During our last few weeks here in Michigan, before we take off on our second Great Loop, we still have a few medical appointments scheduled and will get plenty of prescriptions for refills on the few medications we take.

We sold one of our vehicles and only kept our trusty Ford pickup truck, which one of our boys will bring out to us when we spend next summer in the Annapolis, Maryland, area. So we don’t have to store or insure two vehicles this time.

Sometimes it was hard to retrieve carefully stored items in small cubby holes

We sold our house before our first Loop and still haven’t acquired another one so we’re free and clear of those kinds of preparations. Last time around, we made an arrangement with an acquaintance at our local Post Office to forward our mail when we faxed to him a location where we’d be for a week or more. This time Jim is going to check into one of those mail services. We’ll see how that works and let you know. On our first trip we started paying bills online, and plan to pay most of our bills this way in the future. It’s so easy.

For our first trip we bought a large 17-inch Apple Powerbook laptop computer and loaded all the software we thought we’d need to continue working on our websites, blogs, and photography while away. We bought extra batteries and several cards to store photos until we could offload them onto the computer. Because the laptop was short on storage space we invested in several extra hard drives to store and back up the laptop on a regular basis.

This time around we also bought a 20-inch iMac because we plan to work some while traveling, and started using a Verizon USB modem card that would work in both the laptop and the iMac. On our first Loop, we got by with available Wi-Fi along the way, and while it worked out surprisingly well most of the time, sometimes it was a real pain.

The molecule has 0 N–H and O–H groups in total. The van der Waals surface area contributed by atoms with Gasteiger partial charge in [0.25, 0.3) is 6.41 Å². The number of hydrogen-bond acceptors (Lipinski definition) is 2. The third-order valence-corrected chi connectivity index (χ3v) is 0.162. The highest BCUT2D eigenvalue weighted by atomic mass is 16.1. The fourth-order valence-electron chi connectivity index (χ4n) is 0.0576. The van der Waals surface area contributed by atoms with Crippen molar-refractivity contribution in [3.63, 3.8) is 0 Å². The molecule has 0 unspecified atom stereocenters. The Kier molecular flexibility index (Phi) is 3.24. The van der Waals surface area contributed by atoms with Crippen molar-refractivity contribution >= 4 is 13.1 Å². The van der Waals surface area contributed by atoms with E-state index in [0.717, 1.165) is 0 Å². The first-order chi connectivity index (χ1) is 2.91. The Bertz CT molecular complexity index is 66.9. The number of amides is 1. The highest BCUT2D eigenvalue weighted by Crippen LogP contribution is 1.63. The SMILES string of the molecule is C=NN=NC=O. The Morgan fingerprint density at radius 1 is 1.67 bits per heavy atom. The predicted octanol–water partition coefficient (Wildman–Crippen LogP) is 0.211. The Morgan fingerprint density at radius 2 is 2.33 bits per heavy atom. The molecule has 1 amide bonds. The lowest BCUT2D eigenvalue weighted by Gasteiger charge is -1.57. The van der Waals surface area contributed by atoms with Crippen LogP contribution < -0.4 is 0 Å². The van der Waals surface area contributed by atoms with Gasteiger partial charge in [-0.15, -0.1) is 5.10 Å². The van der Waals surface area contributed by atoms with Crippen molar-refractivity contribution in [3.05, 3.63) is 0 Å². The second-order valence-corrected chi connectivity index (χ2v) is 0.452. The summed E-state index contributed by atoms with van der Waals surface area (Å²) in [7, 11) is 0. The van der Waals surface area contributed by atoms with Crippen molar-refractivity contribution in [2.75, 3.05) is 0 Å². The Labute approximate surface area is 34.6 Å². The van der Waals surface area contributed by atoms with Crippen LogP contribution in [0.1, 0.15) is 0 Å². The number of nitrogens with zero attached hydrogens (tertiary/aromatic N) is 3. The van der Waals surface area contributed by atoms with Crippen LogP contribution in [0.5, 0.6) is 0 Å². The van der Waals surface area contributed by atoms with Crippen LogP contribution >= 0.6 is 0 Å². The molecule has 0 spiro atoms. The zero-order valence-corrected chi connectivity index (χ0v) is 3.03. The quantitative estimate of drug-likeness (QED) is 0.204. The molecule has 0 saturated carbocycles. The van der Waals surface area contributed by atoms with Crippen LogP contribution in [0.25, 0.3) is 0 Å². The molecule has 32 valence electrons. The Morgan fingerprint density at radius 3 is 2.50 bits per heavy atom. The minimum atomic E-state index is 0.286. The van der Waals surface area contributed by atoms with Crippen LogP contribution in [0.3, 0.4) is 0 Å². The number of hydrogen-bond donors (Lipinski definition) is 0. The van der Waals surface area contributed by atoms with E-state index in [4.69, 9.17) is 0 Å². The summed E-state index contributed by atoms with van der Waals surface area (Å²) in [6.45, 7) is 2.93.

Lisa updating the blog while underway

We didn’t want to miss out on the presidential election this fall so we applied for absentee ballots and are all set up when the time comes to vote for our candidate.

We began a blog at the beginning of our first trip mostly for our sons and parents so that they’d easily share in our travels from home. When we returned in the summer of 2006 we had many friends, acquaintances, and even strangers say that they also kept track of us through our blog. We were happily surprised. Now, we’re writing this log for BoatUS and sharing our story with the whole membership, which is exciting. It’s fun to have a creative project such as this to work on along with traveling.

We enjoy the practice and discipline of routinely writing posts then taking and picking out photos that best illustrate what we experienced. It challenges us to put into words what we feel and see at the moment, and both Jim and I think this process actually adds to our experience.

Using logs and blogs also helps us to sell our brand-new book, “When the Water Calls, We Follow” about doing the Great American Loop. For more information, log on to:

We bring what we need. The rest will take care of itself.

It’s comforting to know ahead of time what to expect on our next trip but, sadly in some ways, gone is the excitement of the unknown as far as preparations are concerned. We hope to fill this gap with the pleasure of finding new remote anchorages and small towns along the route. We wonder what the challenges will be of a two-year trip versus one.

I’m having a little trouble leaving too much behind, and keep going back and forth about needing something or not. Jim would go with an empty boat if he could, but that wouldn’t be any fun, would it? We expect that the arrangements and preparations we’ve set in place will have made our trip more enjoyable and essentially worry free. Jim is happy that his boat will be lighter this time around, but what he doesn’t know won’t hurt too much.